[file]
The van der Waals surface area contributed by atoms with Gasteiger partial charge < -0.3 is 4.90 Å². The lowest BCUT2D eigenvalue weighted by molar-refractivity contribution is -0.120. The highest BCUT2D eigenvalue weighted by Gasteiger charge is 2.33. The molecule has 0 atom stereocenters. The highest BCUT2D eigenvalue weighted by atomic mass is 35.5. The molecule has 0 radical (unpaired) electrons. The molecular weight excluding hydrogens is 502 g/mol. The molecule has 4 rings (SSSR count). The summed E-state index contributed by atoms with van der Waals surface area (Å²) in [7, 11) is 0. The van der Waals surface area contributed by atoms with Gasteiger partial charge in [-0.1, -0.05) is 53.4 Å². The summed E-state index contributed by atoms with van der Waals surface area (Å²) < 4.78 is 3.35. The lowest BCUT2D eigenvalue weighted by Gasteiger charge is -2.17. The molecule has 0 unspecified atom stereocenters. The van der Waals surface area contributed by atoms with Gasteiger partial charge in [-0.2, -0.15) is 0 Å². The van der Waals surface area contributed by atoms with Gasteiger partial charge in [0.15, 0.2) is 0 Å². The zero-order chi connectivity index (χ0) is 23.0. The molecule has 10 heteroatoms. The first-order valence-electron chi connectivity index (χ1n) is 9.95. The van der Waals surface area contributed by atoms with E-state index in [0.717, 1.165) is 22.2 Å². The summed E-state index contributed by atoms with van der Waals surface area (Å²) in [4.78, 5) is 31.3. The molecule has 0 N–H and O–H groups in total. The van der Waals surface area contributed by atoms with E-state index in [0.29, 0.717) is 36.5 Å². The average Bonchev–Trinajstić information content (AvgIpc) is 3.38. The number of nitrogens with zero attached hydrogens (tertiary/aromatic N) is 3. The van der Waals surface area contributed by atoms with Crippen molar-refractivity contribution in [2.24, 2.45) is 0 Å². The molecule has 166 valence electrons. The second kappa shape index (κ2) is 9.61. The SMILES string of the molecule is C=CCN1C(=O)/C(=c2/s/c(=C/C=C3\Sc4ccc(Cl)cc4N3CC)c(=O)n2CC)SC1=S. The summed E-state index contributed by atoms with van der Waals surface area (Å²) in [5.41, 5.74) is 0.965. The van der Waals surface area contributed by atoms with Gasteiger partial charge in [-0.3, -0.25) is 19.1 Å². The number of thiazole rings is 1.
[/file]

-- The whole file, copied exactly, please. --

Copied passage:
The van der Waals surface area contributed by atoms with Gasteiger partial charge < -0.3 is 4.90 Å². The lowest BCUT2D eigenvalue weighted by molar-refractivity contribution is -0.120. The highest BCUT2D eigenvalue weighted by Gasteiger charge is 2.33. The molecule has 0 atom stereocenters. The highest BCUT2D eigenvalue weighted by atomic mass is 35.5. The molecule has 0 radical (unpaired) electrons. The molecular weight excluding hydrogens is 502 g/mol. The molecule has 4 rings (SSSR count). The summed E-state index contributed by atoms with van der Waals surface area (Å²) in [7, 11) is 0. The van der Waals surface area contributed by atoms with Gasteiger partial charge in [-0.1, -0.05) is 53.4 Å². The summed E-state index contributed by atoms with van der Waals surface area (Å²) < 4.78 is 3.35. The lowest BCUT2D eigenvalue weighted by Gasteiger charge is -2.17. The molecule has 0 unspecified atom stereocenters. The van der Waals surface area contributed by atoms with Gasteiger partial charge in [-0.2, -0.15) is 0 Å². The van der Waals surface area contributed by atoms with Gasteiger partial charge in [0.15, 0.2) is 0 Å². The zero-order chi connectivity index (χ0) is 23.0. The molecule has 10 heteroatoms. The first-order valence-electron chi connectivity index (χ1n) is 9.95. The van der Waals surface area contributed by atoms with E-state index in [0.717, 1.165) is 22.2 Å². The summed E-state index contributed by atoms with van der Waals surface area (Å²) in [4.78, 5) is 31.3. The molecule has 0 N–H and O–H groups in total. The van der Waals surface area contributed by atoms with E-state index in [0.29, 0.717) is 36.5 Å². The average Bonchev–Trinajstić information content (AvgIpc) is 3.38. The number of nitrogens with zero attached hydrogens (tertiary/aromatic N) is 3. The van der Waals surface area contributed by atoms with Crippen molar-refractivity contribution in [2.24, 2.45) is 0 Å². The molecule has 166 valence electrons. The second kappa shape index (κ2) is 9.61. The SMILES string of the molecule is C=CCN1C(=O)/C(=c2/s/c(=C/C=C3\Sc4ccc(Cl)cc4N3CC)c(=O)n2CC)SC1=S. The summed E-state index contributed by atoms with van der Waals surface area (Å²) in [5.41, 5.74) is 0.965. The van der Waals surface area contributed by atoms with Gasteiger partial charge in [-0.3, -0.25) is 19.1 Å². The number of thiazole rings is 1.